A former City Court judge in Dillon is to make an initial court appearance next week on charges she pocketed fine payments and altered computer records to cover it up.

Crystal Mae Thompson was scheduled for her first hearing Thursday but her attorney, Jeffrey DaHood of Anaconda, asked for and was granted a delay until Feb. 15.

Thompson resigned from the bench last August amid a probe by Dillon Police, other local officials and the Montana Division of Criminal Investigation that resulted in charges being filed last month.

Thompson is charged with felony theft for an amount exceeding $1,500 and tampering with public records or information, also a felony. Each one carries a maximum prison term of 10 years and $50,000 fine.

The Montana Standard left a message for DaHood at his law office on Wednesday seeking comment.

According to the charging document, Thompson admitted to a state investigator that she stole funds from the Dillon City Court, made “random” adjustments to records and deposited the stolen cash in her personal checking account.

She said she and her husband had filed for bankruptcy in 2007 and were again having financial problems, according to the charging document. She also said she was “currently living check to check,” her daughter had medical issues and she was behind on credit card payments.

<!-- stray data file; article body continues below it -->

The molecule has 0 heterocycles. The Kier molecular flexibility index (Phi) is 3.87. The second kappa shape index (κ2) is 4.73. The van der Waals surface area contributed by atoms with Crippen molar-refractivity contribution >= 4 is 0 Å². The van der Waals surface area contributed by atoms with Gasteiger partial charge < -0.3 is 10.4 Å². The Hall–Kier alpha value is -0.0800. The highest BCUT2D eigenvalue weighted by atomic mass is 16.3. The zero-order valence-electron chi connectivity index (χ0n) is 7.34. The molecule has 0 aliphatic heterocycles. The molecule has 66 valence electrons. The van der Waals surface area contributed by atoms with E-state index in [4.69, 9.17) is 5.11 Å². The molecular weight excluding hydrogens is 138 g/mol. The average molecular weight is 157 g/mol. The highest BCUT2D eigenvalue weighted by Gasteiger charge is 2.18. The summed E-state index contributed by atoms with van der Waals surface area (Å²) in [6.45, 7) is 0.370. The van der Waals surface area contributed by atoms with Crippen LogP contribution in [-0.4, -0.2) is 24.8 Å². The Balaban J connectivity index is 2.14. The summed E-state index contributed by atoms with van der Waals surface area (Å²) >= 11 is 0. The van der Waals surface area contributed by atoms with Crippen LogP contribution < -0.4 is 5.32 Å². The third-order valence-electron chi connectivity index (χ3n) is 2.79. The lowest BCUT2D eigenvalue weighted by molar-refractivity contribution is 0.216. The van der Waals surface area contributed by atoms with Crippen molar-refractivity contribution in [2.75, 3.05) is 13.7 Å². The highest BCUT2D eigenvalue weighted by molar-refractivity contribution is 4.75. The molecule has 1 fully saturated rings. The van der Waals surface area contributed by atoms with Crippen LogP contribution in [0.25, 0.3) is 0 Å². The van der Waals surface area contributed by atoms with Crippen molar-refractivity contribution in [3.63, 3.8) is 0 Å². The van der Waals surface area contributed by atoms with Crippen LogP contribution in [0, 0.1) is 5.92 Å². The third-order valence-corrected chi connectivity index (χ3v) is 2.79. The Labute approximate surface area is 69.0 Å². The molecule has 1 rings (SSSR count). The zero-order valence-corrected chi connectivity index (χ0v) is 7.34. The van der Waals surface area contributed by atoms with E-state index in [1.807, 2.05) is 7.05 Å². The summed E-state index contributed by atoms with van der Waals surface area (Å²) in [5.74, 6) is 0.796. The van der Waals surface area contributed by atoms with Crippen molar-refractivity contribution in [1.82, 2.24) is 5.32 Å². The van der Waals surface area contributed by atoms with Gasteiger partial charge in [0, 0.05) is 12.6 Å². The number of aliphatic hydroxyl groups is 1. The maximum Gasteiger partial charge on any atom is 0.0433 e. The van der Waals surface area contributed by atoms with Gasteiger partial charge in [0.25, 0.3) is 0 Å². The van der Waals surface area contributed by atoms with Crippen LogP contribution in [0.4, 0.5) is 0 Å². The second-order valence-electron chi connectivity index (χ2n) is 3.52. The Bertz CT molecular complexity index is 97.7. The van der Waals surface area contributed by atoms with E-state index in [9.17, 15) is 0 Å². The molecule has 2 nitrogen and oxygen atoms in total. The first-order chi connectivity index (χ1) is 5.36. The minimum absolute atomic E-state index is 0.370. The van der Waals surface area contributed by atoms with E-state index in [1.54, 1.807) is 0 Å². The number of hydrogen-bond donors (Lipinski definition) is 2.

She made the statements after being advised of her rights, assistant attorneys general for the state wrote in the charging document, and said she was “embarrassed and sorry.”

The first incident cited by prosecutors occurred in March 2017 when a man put $100 in a sealed envelope to pay a fine. It was placed under the keyboard of a court official with a paper receipt, but turned up missing.

A court employee told Thompson about it and she credited the man’s account for the missing money but did not notify anyone about a potential theft, the document says.

In June, a woman said she paid $100 directly to Judge Thompson and got a receipt but the carbon copy for it was gone. Thompson entered a $100 adjustment to the woman’s account showing “community service” but she told a court employee she didn’t know what happened to the money, prosecutors said.

There were other incidents cited, and although receipt numbers are generated in the court’s computer system, investigators learned there were numbers that didn’t match those on the computer.

A court employee said Thompson “was making adjustments in the full court system so the records would financially balance.”

But initial findings “indicated there was $1,913 suspected to be missing and an additional $1,260.74 of suspicious transactions that had not been researched,” the document says.

Records indicate there was $40,516 adjusted by Thompson, but the charging document does not say how much if any of that was actually missing.

The city of Dillon hired an outside accountant to do a complete audit of the city court but it had not been completed by the time charges were filed on Jan. 8.

Although Thompson resigned in August, it was too late to remove her name from the ballot in a city election last November. Regardless, Kaylan Minor was elected city judge.